Of course you can still pray ‘alone and in secret’, but the community part of prayer is turning out to be more important to most of us than we realised.   Ekklesia (Church) is from the word which means calling out to draw together, to assemble.  It is fundamental to our faith.  At least we should be able to have more empathy with those Christians who have to manage like this all the time, once this is over. But I’ve been trying to think of practical alleviations for now.

New use of new technology

Masses on-line are working really well, and we are all grateful to those who have managed to provide the technology and have it function more than adequately in these difficult days.  It seems only last week that our parish priest was having trouble with a single microphone, and now people are livestreaming and recording whole Masses.

even better social distancing
..but not the complete event

We attend attentively to these Masses, but it’s a strange experience.  The ones I have seen (attended? taken part in?) have been of either just a priest, or a priest and one other (either a reader, or a concelebrant).  The Mass as such is there, but no congregation, and (for me, crucially) no congregational singing.   One of the recorded Masses I attended had a priest who intoned the end of the Proper, and my family and I duly sang Amen, but somehow it emphasized the gap between us and what was happening on-screen rather than the opposite.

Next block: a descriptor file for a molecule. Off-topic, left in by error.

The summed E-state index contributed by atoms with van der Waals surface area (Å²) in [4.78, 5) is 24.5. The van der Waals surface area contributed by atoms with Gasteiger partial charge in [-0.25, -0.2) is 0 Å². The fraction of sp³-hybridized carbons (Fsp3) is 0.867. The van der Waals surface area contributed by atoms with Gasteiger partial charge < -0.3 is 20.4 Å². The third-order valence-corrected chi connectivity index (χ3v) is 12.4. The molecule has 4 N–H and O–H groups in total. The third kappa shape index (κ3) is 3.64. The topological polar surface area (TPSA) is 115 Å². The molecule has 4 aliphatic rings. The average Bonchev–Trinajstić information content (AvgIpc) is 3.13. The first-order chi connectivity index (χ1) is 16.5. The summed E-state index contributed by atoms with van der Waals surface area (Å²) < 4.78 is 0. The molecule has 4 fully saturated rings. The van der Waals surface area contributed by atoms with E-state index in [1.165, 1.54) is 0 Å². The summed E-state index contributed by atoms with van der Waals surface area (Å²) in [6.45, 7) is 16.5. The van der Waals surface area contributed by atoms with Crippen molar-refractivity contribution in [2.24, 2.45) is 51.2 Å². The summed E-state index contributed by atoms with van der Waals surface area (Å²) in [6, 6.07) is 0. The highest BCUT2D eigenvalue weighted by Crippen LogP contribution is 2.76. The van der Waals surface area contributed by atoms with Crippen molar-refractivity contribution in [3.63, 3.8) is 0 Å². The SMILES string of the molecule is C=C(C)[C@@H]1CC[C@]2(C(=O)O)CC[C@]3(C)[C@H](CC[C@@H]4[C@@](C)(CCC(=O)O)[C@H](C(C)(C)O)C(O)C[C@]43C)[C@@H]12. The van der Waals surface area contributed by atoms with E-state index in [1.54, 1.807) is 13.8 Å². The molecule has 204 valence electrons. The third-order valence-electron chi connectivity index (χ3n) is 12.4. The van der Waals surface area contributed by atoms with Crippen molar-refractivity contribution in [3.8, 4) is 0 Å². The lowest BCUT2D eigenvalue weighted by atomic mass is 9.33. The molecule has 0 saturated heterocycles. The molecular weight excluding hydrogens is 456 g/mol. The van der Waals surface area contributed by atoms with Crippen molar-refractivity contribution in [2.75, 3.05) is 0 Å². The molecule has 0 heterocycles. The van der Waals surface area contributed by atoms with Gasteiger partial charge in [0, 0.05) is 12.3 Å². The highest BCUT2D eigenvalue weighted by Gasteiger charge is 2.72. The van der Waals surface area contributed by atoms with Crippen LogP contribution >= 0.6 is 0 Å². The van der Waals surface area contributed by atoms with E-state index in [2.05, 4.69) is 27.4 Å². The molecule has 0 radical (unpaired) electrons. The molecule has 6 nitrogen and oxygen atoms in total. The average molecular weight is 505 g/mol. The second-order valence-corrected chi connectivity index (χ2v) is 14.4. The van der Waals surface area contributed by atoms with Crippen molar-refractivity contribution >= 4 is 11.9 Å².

Holy Week with a mute button

So now we are facing a Holy Week with no congregational music, and I am planning ways to supply what I feel I will miss the most.  I know some people will think that we should offer up our discomfort, and of course that is an option.  We will all have to do that anyway, as I don’t think I will be able to compensate for what I am missing.  But here are a few suggestions of music which helps us to shape and understand the words of the Holy Week liturgies.   For me, and I’m sure for others,  much of the effect is added by the music.   I am sure these services, like our on-line Masses,  will be available on-line in some form, though without live music and congregation.  Even if you had a socially-distancing congregation, most non-professionals would not want to sing on their own so far away from the next voice!

easier to sing as a group
Holy Week hymns not an option

Before the virus overtook all our arrangements, I was wondering about assembling a list of the best Holy Week hymns, or even hymns creating a virtual Stations of the Cross, but I’ve parked that idea for now (maybe I’ll do it next year).  Hymns really are for singing yourself with a group, so I won’t be digging up favourite ones on YouTube just to listen to (though if the BBC plays me some services from past years with good singalonga hymns over the Triduum, I’ll probably join in while making my hot cross buns). 

Passion music to listen to : Bach, Schütz, Stainer

The Passion reading for Palm Sunday this year is St Matthew’s, and the Good Friday one St John’s.  Bach set both, quite differently.  The St Matthew Passion is a work of great scale, almost lush in its sweep, and the link is to a big choir and orchestra.  The St John is gentler and more intimate, and I like to listen to it with a small choir (here’s a link).   In both cases, the narrative is interspersed with comments (arias and chorales), which is the way that Bach’s church did it;  but both these linked recordings have subtitles, so you can follow where you are.